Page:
The Chernobyl meltdown was the biggest nuclear catastrophe in world history. 99 per cent of the Belarusian land has been contaminated to varying degrees above internationally accepted levels as a direct result of the disaster. The villages and towns that are in close proximity to the epicenter of the reactor have been eerily abandoned and remain desolate.
The people of Belarus are very self-sufficient, they grow their own crops and vegetables, farm livestock and source water from nearby lakes and reservoirs. With 70% of contamination coming from food and water however, the poisoned earth continues to infect those that depend on it.
An astonishing 85 per cent of Belarusian children are deemed to be Chernobyl victims: they carry “genetic markers” that could affect their health at any time and can be passed on to the next generation. A vicious cycle that unfortunately could continue for hundreds if not thousands of years.
The government of Belarus and the Ukraine established that all affected children should leave the contaminated regions for at least one month abroad every year. They believed the fresh air and uncontaminated food would give the children a vital boast to their immune system.
The Chernobyl children’s lifeline was founded to help affected children receive the recuperation they so vitally need. The charity carried out scientific research to determine whether a clean environment would benefit those affected. From 4000 children that were examined the results determined that the radioactive elements in a child before and after a 4 week visit to the U.K dropped by an average of 68 per cent. The immune system of a Chernobyl child needs a kick-start to help fight potential illnesses and diseases.
This year 8 children were brought to the pristine county of Pembrokeshire in West Wales, U.K. the region is considered an area of outstanding natural beauty. The environment boasts clean air quality, blue flag beaches and spectacularly dense woodland and breath taking countryside views.
The children participate in a number of recreational and educational activities and outings during their stay, from long sunny days at the beach to indoor karting. They also receive free medical check ups including eye tests and dental appointments to ensure a clean bill of health. The aim of the charity is to make the experience as enjoyable as possible while the clean air and unpolluted land takes its natural course of healing the wounds.
Sabina Filanovich looks out to see at the beach in Fishguard Harbor. This is the first time the children would have experienced the ocean and a coastal environment. She later described the experience as ‘A surreal dream’ to the charities Belarusian interpreter. The children will spend up to a month with host families around the Pembrokeshire area of the U.K. An astonishing 85 per cent of Belarusian children are deemed to be Chernobyl victims: they carry “genetic markers” that could affect their health at any time and can be passed on to the next generation. A vicious cycle that unfortunately could continue for hundreds if not thousands of years.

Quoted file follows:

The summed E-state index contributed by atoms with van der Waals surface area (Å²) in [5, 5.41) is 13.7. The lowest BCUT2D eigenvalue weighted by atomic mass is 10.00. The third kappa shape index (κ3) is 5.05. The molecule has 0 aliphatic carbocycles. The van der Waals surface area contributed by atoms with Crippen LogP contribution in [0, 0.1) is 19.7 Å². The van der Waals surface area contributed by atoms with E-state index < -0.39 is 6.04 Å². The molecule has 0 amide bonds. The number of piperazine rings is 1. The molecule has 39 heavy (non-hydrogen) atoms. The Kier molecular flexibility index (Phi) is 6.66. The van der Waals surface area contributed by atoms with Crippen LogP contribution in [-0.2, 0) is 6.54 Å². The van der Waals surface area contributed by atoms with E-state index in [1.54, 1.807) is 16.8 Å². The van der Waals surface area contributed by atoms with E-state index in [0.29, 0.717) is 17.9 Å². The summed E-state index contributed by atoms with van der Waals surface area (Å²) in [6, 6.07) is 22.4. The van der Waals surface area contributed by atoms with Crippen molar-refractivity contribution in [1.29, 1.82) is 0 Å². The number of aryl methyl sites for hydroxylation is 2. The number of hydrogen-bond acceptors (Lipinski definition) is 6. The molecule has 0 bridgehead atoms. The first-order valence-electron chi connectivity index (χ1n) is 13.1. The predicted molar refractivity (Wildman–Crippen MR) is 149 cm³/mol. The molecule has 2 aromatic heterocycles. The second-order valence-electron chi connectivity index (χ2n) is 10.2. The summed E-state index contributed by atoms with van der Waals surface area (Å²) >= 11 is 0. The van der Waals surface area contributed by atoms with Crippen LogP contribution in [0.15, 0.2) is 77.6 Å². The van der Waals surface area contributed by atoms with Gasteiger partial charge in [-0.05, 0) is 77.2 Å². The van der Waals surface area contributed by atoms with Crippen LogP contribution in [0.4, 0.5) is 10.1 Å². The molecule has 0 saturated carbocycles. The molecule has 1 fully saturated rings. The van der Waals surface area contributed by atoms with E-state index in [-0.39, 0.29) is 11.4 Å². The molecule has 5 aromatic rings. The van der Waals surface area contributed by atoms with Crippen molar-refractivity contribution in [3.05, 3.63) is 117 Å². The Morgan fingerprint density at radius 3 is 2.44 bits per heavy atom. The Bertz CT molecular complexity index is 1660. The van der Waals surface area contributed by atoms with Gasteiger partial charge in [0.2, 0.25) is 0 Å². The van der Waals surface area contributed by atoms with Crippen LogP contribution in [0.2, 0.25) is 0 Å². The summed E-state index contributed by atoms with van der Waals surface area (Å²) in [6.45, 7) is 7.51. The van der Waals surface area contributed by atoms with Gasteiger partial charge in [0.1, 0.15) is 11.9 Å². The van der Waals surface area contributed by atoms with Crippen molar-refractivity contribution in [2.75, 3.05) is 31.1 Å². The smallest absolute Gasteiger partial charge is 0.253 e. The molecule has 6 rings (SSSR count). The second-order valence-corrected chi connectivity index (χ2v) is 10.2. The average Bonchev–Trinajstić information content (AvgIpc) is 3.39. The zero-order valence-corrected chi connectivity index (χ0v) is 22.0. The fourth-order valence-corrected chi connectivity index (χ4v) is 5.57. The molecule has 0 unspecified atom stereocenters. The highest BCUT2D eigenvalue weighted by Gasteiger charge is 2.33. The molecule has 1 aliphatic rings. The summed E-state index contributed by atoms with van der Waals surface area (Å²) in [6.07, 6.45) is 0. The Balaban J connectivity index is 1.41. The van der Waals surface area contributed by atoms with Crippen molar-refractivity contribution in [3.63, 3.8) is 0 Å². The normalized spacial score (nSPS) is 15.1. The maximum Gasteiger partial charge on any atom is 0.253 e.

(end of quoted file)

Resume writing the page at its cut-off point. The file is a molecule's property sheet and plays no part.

Natalia Varauka gazes out of the window of the Haverfordwest Fire station. The children take part in several activities during their stay, both educational and recreational. The Belarusian government sends children that are often truant in schools through illness or bad behavior. A stint in a clean environment coupled with various activities often sees the children’s school attendance improve significantly when they return.
After a long day at the Narbeth Forest School Natalia Varauka laughs in the long grass after playing a game of twister. The forest school allows the children to engage with the natural surroundings with a number of activities such as food foraging, roasting marshmallows and hide and seek in the dense woodland.
Artur Dubanevick sits on a rock at the St David’s visitor center. The children often suffer from a weak immune system and are prone to illness and infection, which results in very subdued and lethargic body language. They tire easily and the month duration away from home visibly takes its toll
Sabina Filanovich is captured unaware as she looks at the ground near the Fishguard harbor, West Wales.
Artur Dubanevick stands at the Castell Henllys (Henllys Castle) medieval village with his face painted in tribal war paint. The children are taught a number of medieval Welsh traditions including baking bread, building a fence and applying tribal war paint to warn away potential intruders.
Artur Dubanevick receives an examination at the opticians in Fishguard, West Wales, U.K. The children receive free medical examinations during their stay including eye tests, dental check ups and full medicals to ensure they are in a safe bill of health.
Andrei Zharnasek poses for a portrait at the West Wales Karting Center. He wanted to be portrayed as the dominant leader so his family would be proud. A number of activities are offered to the children through free sponsorship
Mark is a photographer based in South Wales, U.K. He graduated in 2013 with a degree in photojournalism from the university of Wales. His work has been widely featured throughout the world and exhibited across the country.
Mark works predominantly with film based cameras for long term and personal projects preferring the aesthetics of film and the anticipation and excitement of seeing the results of a developed image for the first time.
He is exhibiting in the Made In Wales exhibition from the 9th of September at the MADE gallery in Cardiff.